Anaya has been known for frequently incorporating myth and legend in his tales for children, as some of you may remember from my review on Maya’s Children: The Story of La Llorona. While this particular story explicitly draws from the Aztec legend mentioned by Anaya in his author’s note, it also subtly references the Native American, Iroquois legend of The Three Sisters. The legend of The Three Sisters anthropomorphizes the three crops of corn, bean, and squash as three inseparable sisters who need each other in order to grow and thrive. While Jade begs the Mountain Spirit for water, because the “bean and squash are dying,” readers who are familiar with the legend may surmise that something else besides water is missing: their third sister, corn.
The legend of the three sisters has many agricultural and nutritional motives, as these three crops are symbiotic, and grow best when planted together within the same plot of land. Additionally, they each provide vital nutrients, and together offer a well-balanced diet that sustained Native Americans in North and Central America for generations and generations. According to Renee’s Garden,
Corn provides a natural pole for bean vines to climb. Beans fix nitrogen on their roots, improving the overall fertility of the plot by providing nitrogen to the following years corn. Bean vines also help stabilize the corn plants, making them less vulnerable to blowing over in the wind. Shallow-rooted squash vines become a living mulch, shading emerging weeds and preventing soil moisture from evaporating, thereby improving the overall crops chances of survival in dry years. Spiny squash plants also help discourage predators from approaching the corn and beans. The large amount of crop residue from this planting combination can be incorporated back into the soil at the end of the season, to build up the organic matter and improve its structure.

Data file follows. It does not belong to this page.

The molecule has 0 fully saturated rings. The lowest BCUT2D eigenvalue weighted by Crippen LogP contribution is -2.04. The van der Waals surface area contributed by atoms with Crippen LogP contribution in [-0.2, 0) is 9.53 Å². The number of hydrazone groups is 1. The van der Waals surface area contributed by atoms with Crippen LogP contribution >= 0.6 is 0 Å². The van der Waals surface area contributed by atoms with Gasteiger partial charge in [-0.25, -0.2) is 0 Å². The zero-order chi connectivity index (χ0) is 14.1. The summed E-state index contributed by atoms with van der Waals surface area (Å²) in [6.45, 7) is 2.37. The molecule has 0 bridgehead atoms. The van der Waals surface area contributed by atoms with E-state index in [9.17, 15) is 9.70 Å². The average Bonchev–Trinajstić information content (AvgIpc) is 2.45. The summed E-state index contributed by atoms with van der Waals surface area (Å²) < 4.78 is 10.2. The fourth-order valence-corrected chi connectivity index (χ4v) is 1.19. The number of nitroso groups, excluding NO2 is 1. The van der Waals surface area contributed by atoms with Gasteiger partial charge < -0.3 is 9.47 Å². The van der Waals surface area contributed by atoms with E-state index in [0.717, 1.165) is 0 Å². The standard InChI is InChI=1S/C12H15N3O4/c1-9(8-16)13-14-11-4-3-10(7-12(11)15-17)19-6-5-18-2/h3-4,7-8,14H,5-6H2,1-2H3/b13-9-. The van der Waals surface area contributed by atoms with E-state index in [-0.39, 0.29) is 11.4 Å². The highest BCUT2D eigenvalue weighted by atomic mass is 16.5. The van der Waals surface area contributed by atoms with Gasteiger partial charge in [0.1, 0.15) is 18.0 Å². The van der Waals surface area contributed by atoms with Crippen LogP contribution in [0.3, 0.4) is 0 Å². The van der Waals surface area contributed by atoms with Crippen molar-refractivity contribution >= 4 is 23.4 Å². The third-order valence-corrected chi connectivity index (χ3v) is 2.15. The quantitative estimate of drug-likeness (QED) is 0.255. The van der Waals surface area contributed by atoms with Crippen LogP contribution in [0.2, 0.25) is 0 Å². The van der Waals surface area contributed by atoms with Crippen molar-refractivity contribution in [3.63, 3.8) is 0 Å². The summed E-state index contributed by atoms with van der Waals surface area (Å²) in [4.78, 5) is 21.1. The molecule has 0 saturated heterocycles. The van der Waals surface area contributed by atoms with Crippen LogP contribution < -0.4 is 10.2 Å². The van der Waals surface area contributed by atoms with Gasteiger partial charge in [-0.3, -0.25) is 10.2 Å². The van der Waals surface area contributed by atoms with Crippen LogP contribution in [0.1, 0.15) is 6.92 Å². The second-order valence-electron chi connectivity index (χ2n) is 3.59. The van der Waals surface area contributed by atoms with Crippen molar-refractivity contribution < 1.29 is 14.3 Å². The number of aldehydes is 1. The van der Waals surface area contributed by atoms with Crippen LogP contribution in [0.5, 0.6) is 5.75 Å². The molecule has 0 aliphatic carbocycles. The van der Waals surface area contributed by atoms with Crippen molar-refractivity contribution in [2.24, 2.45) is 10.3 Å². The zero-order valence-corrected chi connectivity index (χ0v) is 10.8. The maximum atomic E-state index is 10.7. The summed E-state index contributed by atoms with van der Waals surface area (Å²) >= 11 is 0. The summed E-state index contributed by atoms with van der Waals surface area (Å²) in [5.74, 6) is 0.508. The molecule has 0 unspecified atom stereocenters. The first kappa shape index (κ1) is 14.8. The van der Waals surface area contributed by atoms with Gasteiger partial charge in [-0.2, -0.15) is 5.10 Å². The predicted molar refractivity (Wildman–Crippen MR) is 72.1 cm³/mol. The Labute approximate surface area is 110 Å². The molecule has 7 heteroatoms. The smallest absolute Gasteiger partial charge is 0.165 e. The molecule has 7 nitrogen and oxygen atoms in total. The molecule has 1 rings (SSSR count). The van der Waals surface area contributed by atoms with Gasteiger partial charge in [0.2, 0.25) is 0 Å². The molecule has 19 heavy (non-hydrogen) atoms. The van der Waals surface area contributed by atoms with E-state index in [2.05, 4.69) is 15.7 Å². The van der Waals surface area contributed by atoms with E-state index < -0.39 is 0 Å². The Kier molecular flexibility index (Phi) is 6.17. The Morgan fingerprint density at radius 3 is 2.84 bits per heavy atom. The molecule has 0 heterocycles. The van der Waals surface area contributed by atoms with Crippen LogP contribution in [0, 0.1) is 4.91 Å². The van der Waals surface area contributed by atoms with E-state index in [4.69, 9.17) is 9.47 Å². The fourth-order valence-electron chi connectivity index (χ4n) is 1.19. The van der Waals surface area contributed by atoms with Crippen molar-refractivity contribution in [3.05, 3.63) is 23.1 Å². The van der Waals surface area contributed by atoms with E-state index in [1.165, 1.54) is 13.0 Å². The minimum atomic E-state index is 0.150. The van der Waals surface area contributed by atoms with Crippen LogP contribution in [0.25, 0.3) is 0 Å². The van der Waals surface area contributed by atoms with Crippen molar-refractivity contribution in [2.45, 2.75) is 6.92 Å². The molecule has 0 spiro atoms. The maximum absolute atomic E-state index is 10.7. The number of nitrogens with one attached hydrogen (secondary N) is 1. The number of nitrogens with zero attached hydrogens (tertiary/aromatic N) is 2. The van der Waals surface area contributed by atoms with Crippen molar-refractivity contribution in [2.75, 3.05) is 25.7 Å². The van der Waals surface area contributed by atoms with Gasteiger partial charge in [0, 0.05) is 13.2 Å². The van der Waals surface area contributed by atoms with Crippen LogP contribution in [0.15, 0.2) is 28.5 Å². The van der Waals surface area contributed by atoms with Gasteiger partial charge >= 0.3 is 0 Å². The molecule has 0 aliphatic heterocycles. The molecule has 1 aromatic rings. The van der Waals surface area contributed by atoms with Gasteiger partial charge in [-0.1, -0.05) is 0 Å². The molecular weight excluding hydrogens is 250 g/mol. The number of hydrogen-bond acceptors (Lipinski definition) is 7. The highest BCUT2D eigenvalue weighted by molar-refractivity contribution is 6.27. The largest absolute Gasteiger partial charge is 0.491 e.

This legend not only reflects the important symbiotic relationships amongst nature’s elements, and the teleological design of the ecosystem, but also, in a more metaphorical sense, the interdependency between individuals and the community. As Jade discovers the first stalk of corn and learns how to make the first tortilla she gains knowledge and skills that will serve her tribe for generations to come.
For those of you interested in learning more about how to incorporate myth and legend into the classroom, here are a few additional links:
- Scholastic lesson plans on Myths, Folktales, & Fairy Tales for various age groups K-12
- An online Folktale Writer’s Workshop with Alma Flor Ada and Rafe Martin
- Education World lesson plan on Using Graphic Organizers to Generate Genre Definitions
Stay tuned for an introduction to our December themes!
Images modified from The First Tortilla, pg. 7, 8, 10, 18, 22, 28